Business of Posture & Place

By- Mr. Praveen Rawal
Managing Director, India and Southeast Asia


It’s incredible to consider that the first iPhone was introduced in 2007, a little more than 10 years ago. Social media websites like Facebook took the world by storm in the year 2008, and Instagram was launched in 2010. It has been a unique 10-year journey which changed the way we work and interact today, whether it’s how we access our emails or contact our colleagues. And looks like the next 10 year too will be equally awe-inspiring with technology as the single greatest force driving the changes in the way we work, live and behave. But the important question is, how we will prepare for the impact of these technologies on the human body, especially at a workspace where people spend more than half of their day interacting with various devices.


Ever since the 1980s, the demands of working on a computer set increased drastically, and ergonomic researchers focused on gaining a deep understanding of the biomechanics of sitting, so solutions could be invented that contribute to a healthier day at work. More than 30 years later, office furniture have evolved from simple sitting devices to ergonomic tools that adjust to fit the size and shape of people’s bodies and their work processes. Because many office workers spend up to 80% of their day sitting resulting in body stresses and strains that affect productivity and health. Hence, employee well-being has become a focus of study and scrutiny. Some say sitting is the new smoking, but it’s not sitting that’s hurting you, it’s how you’re doing it. The bottom line is, it’s positive for your physical wellbeing to get out of your desk chair at frequent intervals throughout the day. It’s true that a brisk walk outside or a little jog can boost your physical wellbeing. But, if you don’t have time to sweat, shower and get back to the office, just getting outside for a few minutes can improve your cognitive wellbeing. Research shows us nature has the ability to help us refocus, reset and lessen stress. So, take a meeting outside or instead of sitting in a small conference room with a colleague, consider taking a few laps around the parking lot while you talk.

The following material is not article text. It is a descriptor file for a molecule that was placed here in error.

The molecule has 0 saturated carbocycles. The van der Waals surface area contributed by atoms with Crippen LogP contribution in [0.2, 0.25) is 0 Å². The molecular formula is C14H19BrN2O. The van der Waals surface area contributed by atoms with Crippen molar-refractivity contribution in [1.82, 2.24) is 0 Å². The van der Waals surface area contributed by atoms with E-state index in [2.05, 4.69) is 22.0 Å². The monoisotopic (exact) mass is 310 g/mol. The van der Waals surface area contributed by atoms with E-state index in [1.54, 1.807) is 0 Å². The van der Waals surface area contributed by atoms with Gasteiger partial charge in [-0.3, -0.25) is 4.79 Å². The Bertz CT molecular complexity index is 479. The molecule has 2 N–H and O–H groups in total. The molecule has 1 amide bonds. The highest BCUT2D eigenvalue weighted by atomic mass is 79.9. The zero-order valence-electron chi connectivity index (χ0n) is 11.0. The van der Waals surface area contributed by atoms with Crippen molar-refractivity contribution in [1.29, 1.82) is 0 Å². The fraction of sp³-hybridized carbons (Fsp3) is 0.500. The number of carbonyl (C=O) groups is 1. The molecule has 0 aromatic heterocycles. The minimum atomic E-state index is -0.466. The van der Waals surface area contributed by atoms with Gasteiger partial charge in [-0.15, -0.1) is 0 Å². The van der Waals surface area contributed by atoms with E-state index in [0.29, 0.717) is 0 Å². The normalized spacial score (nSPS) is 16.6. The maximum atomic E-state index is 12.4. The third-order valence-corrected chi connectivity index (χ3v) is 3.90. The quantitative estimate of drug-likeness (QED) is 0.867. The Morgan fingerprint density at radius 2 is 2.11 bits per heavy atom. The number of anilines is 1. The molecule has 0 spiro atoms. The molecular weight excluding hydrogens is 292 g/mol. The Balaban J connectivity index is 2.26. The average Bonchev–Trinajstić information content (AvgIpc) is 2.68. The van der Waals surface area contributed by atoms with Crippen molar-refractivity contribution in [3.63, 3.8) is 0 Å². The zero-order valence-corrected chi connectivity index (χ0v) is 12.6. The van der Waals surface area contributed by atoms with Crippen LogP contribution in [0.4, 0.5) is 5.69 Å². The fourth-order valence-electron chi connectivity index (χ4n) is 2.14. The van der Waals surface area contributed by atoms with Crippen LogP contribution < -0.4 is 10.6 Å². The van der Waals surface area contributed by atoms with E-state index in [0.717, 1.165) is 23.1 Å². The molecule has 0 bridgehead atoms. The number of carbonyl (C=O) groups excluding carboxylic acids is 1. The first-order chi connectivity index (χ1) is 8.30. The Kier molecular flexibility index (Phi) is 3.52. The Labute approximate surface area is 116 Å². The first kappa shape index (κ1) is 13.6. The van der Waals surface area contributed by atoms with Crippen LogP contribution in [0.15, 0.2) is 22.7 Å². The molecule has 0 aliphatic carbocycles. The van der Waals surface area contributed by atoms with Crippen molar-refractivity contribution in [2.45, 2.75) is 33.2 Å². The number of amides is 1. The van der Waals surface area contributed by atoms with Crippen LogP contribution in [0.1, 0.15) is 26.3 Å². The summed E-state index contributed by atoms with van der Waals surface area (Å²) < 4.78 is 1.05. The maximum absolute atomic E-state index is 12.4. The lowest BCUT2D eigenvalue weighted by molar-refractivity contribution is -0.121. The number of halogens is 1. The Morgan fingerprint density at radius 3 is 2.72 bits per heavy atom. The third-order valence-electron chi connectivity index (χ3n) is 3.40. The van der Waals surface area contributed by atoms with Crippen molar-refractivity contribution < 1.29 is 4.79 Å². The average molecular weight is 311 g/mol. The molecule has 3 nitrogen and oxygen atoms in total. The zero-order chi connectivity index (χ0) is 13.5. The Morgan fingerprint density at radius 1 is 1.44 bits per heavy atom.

But it is still important to address the stress that builds up internally in the workspace. A truly ergonomic office chair must simultaneously support the body and provide unrestricted natural movement. This reality has become even more important because of the profound changes now occurring in how people work and the tools they use. Instead of spending most of the workday in one chair at one desk using one computer to do one-person work, many people now shift rapidly between individuals, devices, focused tasks and collaboration with others. Instead of working in cubicles, they are often in open-plan or team settings, turning frequently to engage with others or see information on whiteboards, monitors and walls. The latest research done by Steelcase confirms that sitting smartly when combined with standing and walking options, can have a big impact on worker wellness and productivity.


Today, so many productivity experts often focus on the latest apps and hack to help people get more done, they forget to address the most basic element: posture. Keeping your body in an improper alignment could turn bad in the end. Therefore, companies need to embrace this philosophy to allow workers to change positions, stay engaged and stay well.